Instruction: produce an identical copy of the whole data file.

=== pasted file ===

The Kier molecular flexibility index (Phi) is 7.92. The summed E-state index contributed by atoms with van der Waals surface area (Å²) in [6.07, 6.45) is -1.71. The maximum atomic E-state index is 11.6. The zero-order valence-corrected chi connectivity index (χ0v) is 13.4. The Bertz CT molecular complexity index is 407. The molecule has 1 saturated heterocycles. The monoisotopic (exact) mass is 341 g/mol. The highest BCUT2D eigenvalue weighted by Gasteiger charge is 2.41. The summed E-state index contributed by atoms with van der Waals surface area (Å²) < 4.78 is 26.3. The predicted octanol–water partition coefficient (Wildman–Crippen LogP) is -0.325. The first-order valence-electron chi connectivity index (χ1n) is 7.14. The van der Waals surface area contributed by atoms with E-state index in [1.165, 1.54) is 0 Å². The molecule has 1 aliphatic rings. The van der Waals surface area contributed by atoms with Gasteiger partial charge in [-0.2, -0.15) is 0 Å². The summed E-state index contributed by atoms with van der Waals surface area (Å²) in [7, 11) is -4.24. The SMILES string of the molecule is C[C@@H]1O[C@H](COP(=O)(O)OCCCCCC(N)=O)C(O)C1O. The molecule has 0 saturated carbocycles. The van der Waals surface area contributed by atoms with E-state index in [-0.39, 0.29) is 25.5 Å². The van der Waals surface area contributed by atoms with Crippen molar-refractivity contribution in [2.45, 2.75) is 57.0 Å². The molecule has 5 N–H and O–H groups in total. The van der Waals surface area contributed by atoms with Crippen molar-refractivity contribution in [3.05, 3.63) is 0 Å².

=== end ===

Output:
The Kier molecular flexibility index (Phi) is 7.92. The summed E-state index contributed by atoms with van der Waals surface area (Å²) in [6.07, 6.45) is -1.71. The maximum atomic E-state index is 11.6. The zero-order valence-corrected chi connectivity index (χ0v) is 13.4. The Bertz CT molecular complexity index is 407. The molecule has 1 saturated heterocycles. The monoisotopic (exact) mass is 341 g/mol. The highest BCUT2D eigenvalue weighted by Gasteiger charge is 2.41. The summed E-state index contributed by atoms with van der Waals surface area (Å²) < 4.78 is 26.3. The predicted octanol–water partition coefficient (Wildman–Crippen LogP) is -0.325. The first-order valence-electron chi connectivity index (χ1n) is 7.14. The van der Waals surface area contributed by atoms with E-state index in [1.165, 1.54) is 0 Å². The molecule has 1 aliphatic rings. The van der Waals surface area contributed by atoms with Gasteiger partial charge in [-0.2, -0.15) is 0 Å². The summed E-state index contributed by atoms with van der Waals surface area (Å²) in [7, 11) is -4.24. The SMILES string of the molecule is C[C@@H]1O[C@H](COP(=O)(O)OCCCCCC(N)=O)C(O)C1O. The molecule has 0 saturated carbocycles. The van der Waals surface area contributed by atoms with E-state index in [-0.39, 0.29) is 25.5 Å². The van der Waals surface area contributed by atoms with Crippen molar-refractivity contribution in [2.45, 2.75) is 57.0 Å². The molecule has 5 N–H and O–H groups in total. The van der Waals surface area contributed by atoms with Crippen molar-refractivity contribution in [3.05, 3.63) is 0 Å².